Where were you when the news of President Kennedy’s assassination broke?
50 years ago – 22nd November 1963, to be exact – the 35th president of the United States, John F. Kennedy, was assassinated as he rode with his wife in an open-topped car in a motorcade in Dallas, Texas.
That date is indelible to every American of my vintage. We all know where we were, what we were doing and how we heard this terrible news.
I was in senior year of high school in Pleasantville, New York. We were having a history lesson when students from the physics lab across the hall came charging out, screaming that President Kennedy had been shot.
They’d just successfully completed their project, which was to construct a radio – and as soon as they tuned it in, that was the first thing they heard. The news spread round the school like wildfire.
Watching in disbelief
When I arrived home that afternoon, my mother was already glued to the television. We watched as revered television news journalist, Walter Cronkite, broke down in tears as he reported Kennedy’s death.
I remember the relief we felt when we heard that Kennedy’s alleged murderer, Lee Harvey Oswald, had been apprehended. This was soon followed by shock and disbelief as we watched on live TV as Oswald, handcuffed and in police custody, was shot and killed by Dallas night club owner Jack Ruby.
The ensuing investigations as to whether these men acted alone or were part of a conspiracy only added more mystery to this truly incredible set of circumstances. I was too young to take on board all the political implications.
But what I do remember is the repeated television footage and magazine photo essays showing the president and his wife in the car, the bullet hitting him, her next to him in that bright pink suit and pillbox hat, trying to climb onto the back of the car to get help from the secret service man close behind.
As if it were yesterday
Vice President Johnson was quickly sworn in as president, his right hand raised as he took the oath of office, his left hand on the Bible, and a blood-splattered Jackie Kennedy standing next to him. I can conjure up these potent images as if it were yesterday, not 50 years ago.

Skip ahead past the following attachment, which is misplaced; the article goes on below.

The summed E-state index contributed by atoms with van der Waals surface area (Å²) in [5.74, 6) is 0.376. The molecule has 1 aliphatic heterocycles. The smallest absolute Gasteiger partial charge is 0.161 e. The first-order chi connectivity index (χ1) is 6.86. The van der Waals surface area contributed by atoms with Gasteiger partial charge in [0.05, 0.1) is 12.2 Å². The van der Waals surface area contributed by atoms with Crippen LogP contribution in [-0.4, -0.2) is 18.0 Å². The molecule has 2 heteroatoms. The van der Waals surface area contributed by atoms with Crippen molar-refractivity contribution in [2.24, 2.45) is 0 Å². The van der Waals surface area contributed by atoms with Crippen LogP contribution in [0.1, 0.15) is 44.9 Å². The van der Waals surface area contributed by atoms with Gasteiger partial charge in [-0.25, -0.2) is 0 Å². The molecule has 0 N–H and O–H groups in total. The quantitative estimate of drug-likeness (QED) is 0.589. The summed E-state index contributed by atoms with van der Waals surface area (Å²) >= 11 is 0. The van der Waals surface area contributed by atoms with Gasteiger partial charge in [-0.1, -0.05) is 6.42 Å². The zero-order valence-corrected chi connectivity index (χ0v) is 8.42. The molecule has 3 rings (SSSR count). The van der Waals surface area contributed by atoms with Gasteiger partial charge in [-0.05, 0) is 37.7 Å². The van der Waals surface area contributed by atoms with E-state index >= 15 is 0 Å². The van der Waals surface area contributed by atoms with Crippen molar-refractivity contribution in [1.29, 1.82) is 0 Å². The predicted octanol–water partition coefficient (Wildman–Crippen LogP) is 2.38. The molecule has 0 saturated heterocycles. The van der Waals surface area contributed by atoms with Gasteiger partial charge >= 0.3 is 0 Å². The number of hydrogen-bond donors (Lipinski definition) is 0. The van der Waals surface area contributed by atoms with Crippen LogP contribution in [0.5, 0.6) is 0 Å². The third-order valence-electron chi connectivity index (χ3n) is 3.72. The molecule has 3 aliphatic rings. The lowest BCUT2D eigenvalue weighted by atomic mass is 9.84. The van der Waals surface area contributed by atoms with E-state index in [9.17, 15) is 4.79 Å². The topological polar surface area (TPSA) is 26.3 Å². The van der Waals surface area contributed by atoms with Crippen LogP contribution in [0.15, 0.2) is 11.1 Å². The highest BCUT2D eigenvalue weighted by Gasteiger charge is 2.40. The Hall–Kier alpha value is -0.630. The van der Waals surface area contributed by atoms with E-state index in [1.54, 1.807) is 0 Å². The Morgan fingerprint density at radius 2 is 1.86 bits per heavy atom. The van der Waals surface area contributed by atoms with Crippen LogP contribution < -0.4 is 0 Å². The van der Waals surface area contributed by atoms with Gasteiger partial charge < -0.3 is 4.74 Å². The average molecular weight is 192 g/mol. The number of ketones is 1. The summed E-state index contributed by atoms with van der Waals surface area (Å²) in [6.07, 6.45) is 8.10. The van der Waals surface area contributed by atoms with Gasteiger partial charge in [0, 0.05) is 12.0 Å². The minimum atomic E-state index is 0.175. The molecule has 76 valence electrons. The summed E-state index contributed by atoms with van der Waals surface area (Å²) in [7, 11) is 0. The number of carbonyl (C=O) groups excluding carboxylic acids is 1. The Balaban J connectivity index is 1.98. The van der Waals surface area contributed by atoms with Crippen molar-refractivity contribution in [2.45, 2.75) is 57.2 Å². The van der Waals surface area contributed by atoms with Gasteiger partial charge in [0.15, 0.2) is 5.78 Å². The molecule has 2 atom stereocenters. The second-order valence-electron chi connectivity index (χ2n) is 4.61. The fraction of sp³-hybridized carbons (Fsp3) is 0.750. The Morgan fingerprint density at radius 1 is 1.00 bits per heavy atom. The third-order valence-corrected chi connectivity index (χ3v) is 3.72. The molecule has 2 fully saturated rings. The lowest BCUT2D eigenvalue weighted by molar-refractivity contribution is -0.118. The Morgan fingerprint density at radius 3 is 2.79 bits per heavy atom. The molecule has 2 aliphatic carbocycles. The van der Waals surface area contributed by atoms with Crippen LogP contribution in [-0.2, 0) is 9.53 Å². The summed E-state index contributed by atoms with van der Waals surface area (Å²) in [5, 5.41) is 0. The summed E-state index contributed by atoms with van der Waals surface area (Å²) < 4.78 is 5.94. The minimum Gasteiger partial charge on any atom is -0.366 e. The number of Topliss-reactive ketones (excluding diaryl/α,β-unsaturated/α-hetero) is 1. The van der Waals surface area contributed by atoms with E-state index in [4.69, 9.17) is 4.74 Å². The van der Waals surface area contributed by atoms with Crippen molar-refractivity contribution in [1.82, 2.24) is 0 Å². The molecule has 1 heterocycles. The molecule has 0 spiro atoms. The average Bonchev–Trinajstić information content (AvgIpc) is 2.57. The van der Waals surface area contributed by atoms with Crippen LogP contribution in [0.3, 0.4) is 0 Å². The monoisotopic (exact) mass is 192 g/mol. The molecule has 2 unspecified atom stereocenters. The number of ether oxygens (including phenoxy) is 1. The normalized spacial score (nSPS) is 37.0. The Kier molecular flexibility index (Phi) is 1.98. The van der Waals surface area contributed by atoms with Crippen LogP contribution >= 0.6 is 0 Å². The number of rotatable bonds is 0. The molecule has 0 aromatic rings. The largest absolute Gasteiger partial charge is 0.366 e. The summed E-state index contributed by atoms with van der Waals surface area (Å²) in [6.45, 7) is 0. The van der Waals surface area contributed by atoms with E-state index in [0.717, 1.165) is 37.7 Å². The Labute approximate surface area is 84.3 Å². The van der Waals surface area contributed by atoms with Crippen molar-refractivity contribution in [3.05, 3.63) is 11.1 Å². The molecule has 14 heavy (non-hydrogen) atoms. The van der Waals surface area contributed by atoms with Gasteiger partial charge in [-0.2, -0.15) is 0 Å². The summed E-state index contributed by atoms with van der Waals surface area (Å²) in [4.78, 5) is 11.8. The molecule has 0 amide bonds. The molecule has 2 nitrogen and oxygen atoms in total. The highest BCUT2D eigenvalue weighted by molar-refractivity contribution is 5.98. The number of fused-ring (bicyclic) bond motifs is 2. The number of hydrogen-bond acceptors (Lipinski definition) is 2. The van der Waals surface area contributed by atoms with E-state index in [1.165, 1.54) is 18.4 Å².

I had never heard Chopin’s Funeral March before but can still hear its lugubrious tones and measured, heavy beat as it was played over and over again by the military band that escorted Kennedy’s casket through the streets of Washington, D.C. to his final resting place at Arlington Cemetery.
And that hugely emotive photograph of little John Kennedy Jr. (‘John-John’), almost three years old, saluting his father’s flag-draped casket as it went by.
In my English class, we had just been studying Stephen Spender’s poem I Think Continually of Those Who Were Truly Great which he wrote in 1933. How the words of that poem resonated with my classmates and me – and even our teacher!
Born of the sun they travelled a short while towards the sun
And left the vivid air signed with their honour.
I was moved to write my own poem, a tribute to Kennedy – no doubt emotive doggerel, and fortunately no longer extant!
The shock of a nation
For us – American youth of the 1960s – Kennedy had been our hero. At 43 he was the youngest president we’d ever had. He and Jackie and their young children seemed to be standard bearers for a brighter, optimistic future.
I was only 14 when he ran for office in 1960, but I bought a badge that said ‘If I Were 21, I’d Vote for Kennedy.’ I wore it with pride.
I have lived in England for the majority of my adult life, but the 50th anniversary of Kennedy’s assassination has made me reconnect emotionally with my homeland.
I wondered about my English friends – had they also been affected by Kennedy’s death? It was hugely comforting to listen to them share with me memories of that day in Dallas and its aftermath that were not unlike my own – that JFK had meant something to them, too.
History has revealed many things about Kennedy and his administration, about Kennedy the flawed human being, all of which have coloured our 21st century perception of the man.
The date 9/11 no doubt means more to a greater number of today’s population…but for an earlier generation, it was 22nd November 1963.